One important thing that can make post-divorce parenting go smoothly is if you and your ex have the same rules for your children. This gives them the same sort of structure and routine that they would have experienced during the marriage, and it can reduce conflict.
This can include having the same consequences when the rules are broken. For instance, maybe education has always been very important in your household. You tell your children that they cannot cut school and that they must do their homework on time. If they don’t, they know that they can expect to be grounded from their electronic devices.
Having this rule in just one home, but not the other, can undermine the effectiveness. Instead of teaching the children how to act and what is important, it just creates arguments. They may claim that “Mom lets me do this” or “Dad doesn’t punish me this way” to get out of the rules you’ve laid down. You and your ex will actively be working against one another.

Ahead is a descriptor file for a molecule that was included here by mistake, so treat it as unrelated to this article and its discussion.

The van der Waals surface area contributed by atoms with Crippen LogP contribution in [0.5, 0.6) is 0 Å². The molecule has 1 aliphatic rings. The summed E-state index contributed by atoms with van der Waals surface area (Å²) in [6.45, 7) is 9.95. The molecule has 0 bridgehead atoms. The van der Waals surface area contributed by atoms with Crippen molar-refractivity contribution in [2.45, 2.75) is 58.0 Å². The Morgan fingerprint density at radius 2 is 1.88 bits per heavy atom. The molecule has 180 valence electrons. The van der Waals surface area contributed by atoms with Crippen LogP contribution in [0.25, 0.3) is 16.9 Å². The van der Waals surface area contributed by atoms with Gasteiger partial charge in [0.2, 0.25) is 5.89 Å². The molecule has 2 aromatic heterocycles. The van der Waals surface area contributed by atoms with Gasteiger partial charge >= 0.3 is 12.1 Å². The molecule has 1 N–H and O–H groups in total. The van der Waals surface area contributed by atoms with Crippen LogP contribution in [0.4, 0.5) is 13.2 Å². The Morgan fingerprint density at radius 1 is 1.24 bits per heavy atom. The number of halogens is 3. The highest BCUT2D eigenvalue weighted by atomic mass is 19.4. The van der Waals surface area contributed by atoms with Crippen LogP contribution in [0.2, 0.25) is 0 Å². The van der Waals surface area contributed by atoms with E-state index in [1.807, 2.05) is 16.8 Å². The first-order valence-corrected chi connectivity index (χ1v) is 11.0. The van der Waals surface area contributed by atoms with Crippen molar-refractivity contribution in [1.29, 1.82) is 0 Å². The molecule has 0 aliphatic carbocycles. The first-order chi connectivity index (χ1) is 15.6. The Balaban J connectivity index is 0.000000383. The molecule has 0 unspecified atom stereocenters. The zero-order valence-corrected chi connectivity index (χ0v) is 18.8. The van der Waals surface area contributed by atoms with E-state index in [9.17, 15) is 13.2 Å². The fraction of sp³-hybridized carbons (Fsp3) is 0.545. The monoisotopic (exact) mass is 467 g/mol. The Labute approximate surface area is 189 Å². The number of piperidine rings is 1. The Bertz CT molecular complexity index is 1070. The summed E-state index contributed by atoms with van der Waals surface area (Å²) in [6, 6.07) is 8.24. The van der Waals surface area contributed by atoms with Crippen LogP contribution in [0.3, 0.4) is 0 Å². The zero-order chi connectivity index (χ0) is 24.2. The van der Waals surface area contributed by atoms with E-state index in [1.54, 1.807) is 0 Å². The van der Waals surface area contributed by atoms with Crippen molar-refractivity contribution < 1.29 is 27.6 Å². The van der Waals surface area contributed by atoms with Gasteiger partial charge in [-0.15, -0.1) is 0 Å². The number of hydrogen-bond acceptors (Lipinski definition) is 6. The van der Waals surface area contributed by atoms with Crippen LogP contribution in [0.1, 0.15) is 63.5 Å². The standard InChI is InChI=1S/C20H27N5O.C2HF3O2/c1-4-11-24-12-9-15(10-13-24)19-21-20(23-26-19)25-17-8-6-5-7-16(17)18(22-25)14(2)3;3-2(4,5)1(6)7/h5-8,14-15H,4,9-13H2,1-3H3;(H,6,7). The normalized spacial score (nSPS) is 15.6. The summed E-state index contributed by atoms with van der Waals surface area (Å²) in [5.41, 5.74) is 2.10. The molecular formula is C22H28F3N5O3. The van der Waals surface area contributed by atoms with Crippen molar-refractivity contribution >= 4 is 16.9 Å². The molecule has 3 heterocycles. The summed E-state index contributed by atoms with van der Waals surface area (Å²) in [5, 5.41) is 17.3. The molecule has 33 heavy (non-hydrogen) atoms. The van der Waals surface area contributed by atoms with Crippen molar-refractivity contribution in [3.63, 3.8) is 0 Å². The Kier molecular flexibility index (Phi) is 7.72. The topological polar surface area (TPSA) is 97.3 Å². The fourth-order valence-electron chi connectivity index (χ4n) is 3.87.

This is why having a complete parenting plan is a good idea. It can help you stay on the same page and work together, and that is what’s best for the children. Of course, this is often difficult in practice; if your ex doesn’t agree with your stance, what do you do next? You can’t force them to agree with you, and your differences of opinion may even be why you decided to get divorced in the first place.
Always remember to put your children’s best interests first and to understand your legal rights as a parent.